Among one of the last countries hit by the gin-craze has been Estonia, which has seen half a dozen small brands popping up over last months. We spoke with startup entrepreneur Tarmo Virki, co-founder of Lahhentagge Distillery, which was first to launch last year.
You building a small distillery on the Estonian island of Saaremaa. How did you come up with the idea?
Maarit, our head-distiller in-training came up with the idea in early 2016 when she was walking in our village of Lahhentagge and saw that the plot of land, where once stood the distillery of a local mansion, was on sale.
Time for #GIN? We can recommend these places in Estonia and Latvia — behind the link you can find directions to your nearest gin joint with #Lahhentagge.https://t.co/cHrvyrxJNY#ginlovers #gintonic #ginandtonic #cocktail #nordicgin #intrepidvoyagers pic.twitter.com/8yL7Eu1We0
— Lahhentagge Gin (@lahhentagge) March 10, 2018
To us here Saaremaa means very little. What makes the place special?
It’s a paradise for making gin: the island in the middle of the Baltic Sea is covered with juniper trees. The juniper berries of Saaremaa are much smoother, more fruity than those from the Mediterranean which are used in most gins of the world.
During the Soviet occupation the whole island – which is of similar size with Skye or Mallorca islands – was a border-zone, which meant the Red Army kept the travellers and industries away from this paradise, making it a clean nature reserve.
Does it make any sense to launch a small distillery in the middle of nowhere?
We are in the middle of the Baltic Sea, with four capitals – Tallinn, Helsinki, Stockholm and Riga all some 250 km away. At the same time even the tiny capital of Estonia is a 4-1/2 hours drive from Lahhentagge.
Being on the well-preserved island means that we have a unique supply of wild herbs at our doorstep. Literally, some of the juniper berries are picked from our own garden.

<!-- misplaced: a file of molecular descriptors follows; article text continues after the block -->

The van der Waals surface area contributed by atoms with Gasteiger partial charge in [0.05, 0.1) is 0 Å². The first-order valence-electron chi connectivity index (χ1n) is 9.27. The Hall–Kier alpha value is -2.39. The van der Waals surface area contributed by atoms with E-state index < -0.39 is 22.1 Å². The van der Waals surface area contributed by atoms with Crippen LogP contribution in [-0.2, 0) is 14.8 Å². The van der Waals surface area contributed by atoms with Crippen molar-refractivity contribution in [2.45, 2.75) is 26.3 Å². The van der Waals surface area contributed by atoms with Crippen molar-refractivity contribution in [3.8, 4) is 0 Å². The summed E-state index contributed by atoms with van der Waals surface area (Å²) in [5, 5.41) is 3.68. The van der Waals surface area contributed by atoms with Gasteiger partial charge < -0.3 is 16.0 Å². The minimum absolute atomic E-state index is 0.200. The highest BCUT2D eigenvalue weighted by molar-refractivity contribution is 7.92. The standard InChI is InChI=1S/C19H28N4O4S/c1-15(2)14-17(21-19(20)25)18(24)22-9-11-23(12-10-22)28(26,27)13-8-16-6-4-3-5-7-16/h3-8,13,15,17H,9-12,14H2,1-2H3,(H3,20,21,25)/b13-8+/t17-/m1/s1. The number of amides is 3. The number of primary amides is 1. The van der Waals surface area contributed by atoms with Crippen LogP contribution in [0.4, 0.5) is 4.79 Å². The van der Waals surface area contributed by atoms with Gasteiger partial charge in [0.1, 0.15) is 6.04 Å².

We also have a rich knowledge-base to tap into. In many western countries, people have for several generations healed themselves with pills, but our grandmothers have been teaching us how to use the wild herbs for healing. The knowledge-base extends also into distilling – in the 19th century Estonian mansions were key vodka suppliers for the whole of Russia.
You have been working on this now for more than two years – how far are you?
We launched our first product, Ösel Dry Gin, in the latter half of 2017. The first year we spent on figuring out how it can be done, which herbs should be used and with which people we would like to build this company with.
Time for #GIN? We can recommend these places in Estonia and Latvia — behind the link you can find directions to your nearest gin joint with #Lahhentagge.https://t.co/cHrvyrxJNY#ginlovers #gintonic #ginandtonic #cocktail #nordicgin #vikingkingdom #intrepidvoyagers pic.twitter.com/NAJFBVFU8T
— Lahhentagge Gin (@lahhentagge) March 9, 2018
How did you build the team? Is it a startup?
It’s more like a family business. There are two families involved – both married 15+ years, and we all four know each other for even longer, so soon after starting to work on the spirits business, we understood that our skills are nicely complementing each other and it was very natural to join forces. In addition to us four there is our Englishman Lewis, who is responsible for the look of our product. Sometimes he surely feels alone with two families around him.
Whats special about your first gin?
It was the first local artisan gin to reach shop shelves in Estonia last year. What I am proud of is the fact that almost every specialist around the world has said it’s totally unique. A few weeks ago at a high-profile tasting session in London no-one was able to guess the region the drink was coming from. In a way, its logical: no-one had tasted anything from nearby ever before. We are picking ourselves and sourcing locally almost everything – including the award-winning rye-based base spirit.
I am reading this in Ireland – how can I try your drinks?
I would recommend travelling to Saaremaa and see this magical place with your own eyes, a good time would be for example July 7 when we are organising the first ever gin festival of Estonia on the island. At the same time, we do hope to launch sales in Ireland and UK well before that.